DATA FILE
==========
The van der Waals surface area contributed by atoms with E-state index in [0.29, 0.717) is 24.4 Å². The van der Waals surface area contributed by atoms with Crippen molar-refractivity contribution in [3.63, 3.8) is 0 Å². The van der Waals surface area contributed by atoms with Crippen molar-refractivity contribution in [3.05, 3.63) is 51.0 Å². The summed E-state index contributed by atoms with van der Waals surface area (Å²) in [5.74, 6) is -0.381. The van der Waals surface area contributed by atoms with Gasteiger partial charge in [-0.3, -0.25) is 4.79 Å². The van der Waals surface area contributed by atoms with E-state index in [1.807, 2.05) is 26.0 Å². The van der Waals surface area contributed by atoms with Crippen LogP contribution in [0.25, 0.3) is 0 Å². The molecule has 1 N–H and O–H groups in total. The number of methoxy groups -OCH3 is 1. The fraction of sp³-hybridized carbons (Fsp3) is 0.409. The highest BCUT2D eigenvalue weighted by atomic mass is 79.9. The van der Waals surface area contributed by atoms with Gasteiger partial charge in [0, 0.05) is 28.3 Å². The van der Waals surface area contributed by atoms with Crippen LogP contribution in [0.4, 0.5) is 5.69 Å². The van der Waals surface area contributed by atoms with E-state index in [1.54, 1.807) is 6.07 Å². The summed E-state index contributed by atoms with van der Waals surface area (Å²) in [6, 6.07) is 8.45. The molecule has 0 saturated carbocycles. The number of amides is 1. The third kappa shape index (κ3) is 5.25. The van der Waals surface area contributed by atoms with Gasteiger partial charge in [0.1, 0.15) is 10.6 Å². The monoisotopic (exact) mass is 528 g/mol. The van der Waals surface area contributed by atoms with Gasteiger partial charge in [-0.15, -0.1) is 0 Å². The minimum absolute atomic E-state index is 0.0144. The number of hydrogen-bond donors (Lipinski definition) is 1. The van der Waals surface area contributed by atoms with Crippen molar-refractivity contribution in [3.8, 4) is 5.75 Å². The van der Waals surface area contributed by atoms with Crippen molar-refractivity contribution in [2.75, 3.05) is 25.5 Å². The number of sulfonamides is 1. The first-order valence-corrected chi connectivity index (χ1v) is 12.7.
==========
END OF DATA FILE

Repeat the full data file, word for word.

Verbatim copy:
The van der Waals surface area contributed by atoms with E-state index in [0.29, 0.717) is 24.4 Å². The van der Waals surface area contributed by atoms with Crippen molar-refractivity contribution in [3.63, 3.8) is 0 Å². The van der Waals surface area contributed by atoms with Crippen molar-refractivity contribution in [3.05, 3.63) is 51.0 Å². The summed E-state index contributed by atoms with van der Waals surface area (Å²) in [5.74, 6) is -0.381. The van der Waals surface area contributed by atoms with Gasteiger partial charge in [-0.3, -0.25) is 4.79 Å². The van der Waals surface area contributed by atoms with E-state index in [1.807, 2.05) is 26.0 Å². The van der Waals surface area contributed by atoms with Crippen LogP contribution in [0.25, 0.3) is 0 Å². The molecule has 1 N–H and O–H groups in total. The number of methoxy groups -OCH3 is 1. The fraction of sp³-hybridized carbons (Fsp3) is 0.409. The highest BCUT2D eigenvalue weighted by atomic mass is 79.9. The van der Waals surface area contributed by atoms with Gasteiger partial charge in [0, 0.05) is 28.3 Å². The van der Waals surface area contributed by atoms with Crippen LogP contribution in [0.4, 0.5) is 5.69 Å². The van der Waals surface area contributed by atoms with E-state index in [1.54, 1.807) is 6.07 Å². The summed E-state index contributed by atoms with van der Waals surface area (Å²) in [6, 6.07) is 8.45. The molecule has 0 saturated carbocycles. The number of amides is 1. The third kappa shape index (κ3) is 5.25. The van der Waals surface area contributed by atoms with Gasteiger partial charge in [0.1, 0.15) is 10.6 Å². The monoisotopic (exact) mass is 528 g/mol. The van der Waals surface area contributed by atoms with Gasteiger partial charge in [-0.15, -0.1) is 0 Å². The minimum absolute atomic E-state index is 0.0144. The number of hydrogen-bond donors (Lipinski definition) is 1. The van der Waals surface area contributed by atoms with Crippen molar-refractivity contribution in [3.8, 4) is 5.75 Å². The van der Waals surface area contributed by atoms with Crippen molar-refractivity contribution in [2.75, 3.05) is 25.5 Å². The number of sulfonamides is 1. The first-order valence-corrected chi connectivity index (χ1v) is 12.7.